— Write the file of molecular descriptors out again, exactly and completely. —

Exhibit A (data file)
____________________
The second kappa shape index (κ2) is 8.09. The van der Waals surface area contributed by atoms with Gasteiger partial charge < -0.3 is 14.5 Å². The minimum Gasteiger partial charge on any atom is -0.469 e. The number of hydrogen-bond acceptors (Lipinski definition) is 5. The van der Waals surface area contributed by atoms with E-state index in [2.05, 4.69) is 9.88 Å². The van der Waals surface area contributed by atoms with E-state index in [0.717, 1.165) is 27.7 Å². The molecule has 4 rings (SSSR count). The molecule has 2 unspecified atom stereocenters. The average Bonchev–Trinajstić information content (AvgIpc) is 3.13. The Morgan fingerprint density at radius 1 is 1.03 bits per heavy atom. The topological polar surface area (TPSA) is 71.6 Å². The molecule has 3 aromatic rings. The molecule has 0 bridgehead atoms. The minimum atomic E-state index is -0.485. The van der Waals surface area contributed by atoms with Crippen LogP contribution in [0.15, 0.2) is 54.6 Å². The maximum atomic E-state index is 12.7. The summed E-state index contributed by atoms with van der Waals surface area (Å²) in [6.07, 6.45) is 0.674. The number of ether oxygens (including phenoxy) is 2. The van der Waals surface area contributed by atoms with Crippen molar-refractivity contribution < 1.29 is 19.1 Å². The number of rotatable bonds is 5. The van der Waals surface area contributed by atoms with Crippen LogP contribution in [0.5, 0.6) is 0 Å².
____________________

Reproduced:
The second kappa shape index (κ2) is 8.09. The van der Waals surface area contributed by atoms with Gasteiger partial charge < -0.3 is 14.5 Å². The minimum Gasteiger partial charge on any atom is -0.469 e. The number of hydrogen-bond acceptors (Lipinski definition) is 5. The van der Waals surface area contributed by atoms with E-state index in [2.05, 4.69) is 9.88 Å². The van der Waals surface area contributed by atoms with E-state index in [0.717, 1.165) is 27.7 Å². The molecule has 4 rings (SSSR count). The molecule has 2 unspecified atom stereocenters. The average Bonchev–Trinajstić information content (AvgIpc) is 3.13. The Morgan fingerprint density at radius 1 is 1.03 bits per heavy atom. The topological polar surface area (TPSA) is 71.6 Å². The molecule has 3 aromatic rings. The molecule has 0 bridgehead atoms. The minimum atomic E-state index is -0.485. The van der Waals surface area contributed by atoms with Crippen LogP contribution in [0.15, 0.2) is 54.6 Å². The maximum atomic E-state index is 12.7. The summed E-state index contributed by atoms with van der Waals surface area (Å²) in [6.07, 6.45) is 0.674. The number of ether oxygens (including phenoxy) is 2. The van der Waals surface area contributed by atoms with Crippen molar-refractivity contribution < 1.29 is 19.1 Å². The number of rotatable bonds is 5. The van der Waals surface area contributed by atoms with Crippen LogP contribution in [0.5, 0.6) is 0 Å².